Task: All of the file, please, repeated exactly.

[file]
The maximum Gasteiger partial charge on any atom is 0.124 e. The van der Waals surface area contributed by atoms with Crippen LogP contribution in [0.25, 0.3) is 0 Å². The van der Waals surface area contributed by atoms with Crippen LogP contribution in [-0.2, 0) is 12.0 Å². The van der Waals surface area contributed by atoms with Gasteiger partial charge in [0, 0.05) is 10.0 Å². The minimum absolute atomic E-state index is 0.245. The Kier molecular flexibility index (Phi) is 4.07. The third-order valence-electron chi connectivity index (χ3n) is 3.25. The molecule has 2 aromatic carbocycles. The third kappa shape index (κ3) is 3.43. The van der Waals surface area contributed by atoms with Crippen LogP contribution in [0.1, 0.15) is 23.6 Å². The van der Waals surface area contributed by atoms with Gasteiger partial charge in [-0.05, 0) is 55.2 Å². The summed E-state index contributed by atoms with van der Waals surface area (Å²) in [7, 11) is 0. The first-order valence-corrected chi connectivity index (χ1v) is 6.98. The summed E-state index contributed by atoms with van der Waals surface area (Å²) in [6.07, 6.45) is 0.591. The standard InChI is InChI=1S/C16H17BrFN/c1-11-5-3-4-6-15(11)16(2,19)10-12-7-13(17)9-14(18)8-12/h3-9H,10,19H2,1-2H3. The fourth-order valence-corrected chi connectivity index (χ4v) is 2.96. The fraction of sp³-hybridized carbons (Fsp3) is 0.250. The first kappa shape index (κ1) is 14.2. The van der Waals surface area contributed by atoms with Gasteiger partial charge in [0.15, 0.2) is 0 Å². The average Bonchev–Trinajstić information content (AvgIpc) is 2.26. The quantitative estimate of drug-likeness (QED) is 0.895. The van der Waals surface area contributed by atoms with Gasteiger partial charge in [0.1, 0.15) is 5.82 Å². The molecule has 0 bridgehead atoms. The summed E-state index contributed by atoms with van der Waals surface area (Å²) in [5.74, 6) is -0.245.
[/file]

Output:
The maximum Gasteiger partial charge on any atom is 0.124 e. The van der Waals surface area contributed by atoms with Crippen LogP contribution in [0.25, 0.3) is 0 Å². The van der Waals surface area contributed by atoms with Crippen LogP contribution in [-0.2, 0) is 12.0 Å². The van der Waals surface area contributed by atoms with Gasteiger partial charge in [0, 0.05) is 10.0 Å². The minimum absolute atomic E-state index is 0.245. The Kier molecular flexibility index (Phi) is 4.07. The third-order valence-electron chi connectivity index (χ3n) is 3.25. The molecule has 2 aromatic carbocycles. The third kappa shape index (κ3) is 3.43. The van der Waals surface area contributed by atoms with Crippen LogP contribution in [0.1, 0.15) is 23.6 Å². The van der Waals surface area contributed by atoms with Gasteiger partial charge in [-0.05, 0) is 55.2 Å². The summed E-state index contributed by atoms with van der Waals surface area (Å²) in [7, 11) is 0. The first-order valence-corrected chi connectivity index (χ1v) is 6.98. The summed E-state index contributed by atoms with van der Waals surface area (Å²) in [6.07, 6.45) is 0.591. The standard InChI is InChI=1S/C16H17BrFN/c1-11-5-3-4-6-15(11)16(2,19)10-12-7-13(17)9-14(18)8-12/h3-9H,10,19H2,1-2H3. The fourth-order valence-corrected chi connectivity index (χ4v) is 2.96. The fraction of sp³-hybridized carbons (Fsp3) is 0.250. The first kappa shape index (κ1) is 14.2. The van der Waals surface area contributed by atoms with Gasteiger partial charge in [0.15, 0.2) is 0 Å². The average Bonchev–Trinajstić information content (AvgIpc) is 2.26. The quantitative estimate of drug-likeness (QED) is 0.895. The van der Waals surface area contributed by atoms with Gasteiger partial charge in [0.1, 0.15) is 5.82 Å². The molecule has 0 bridgehead atoms. The summed E-state index contributed by atoms with van der Waals surface area (Å²) in [5.74, 6) is -0.245.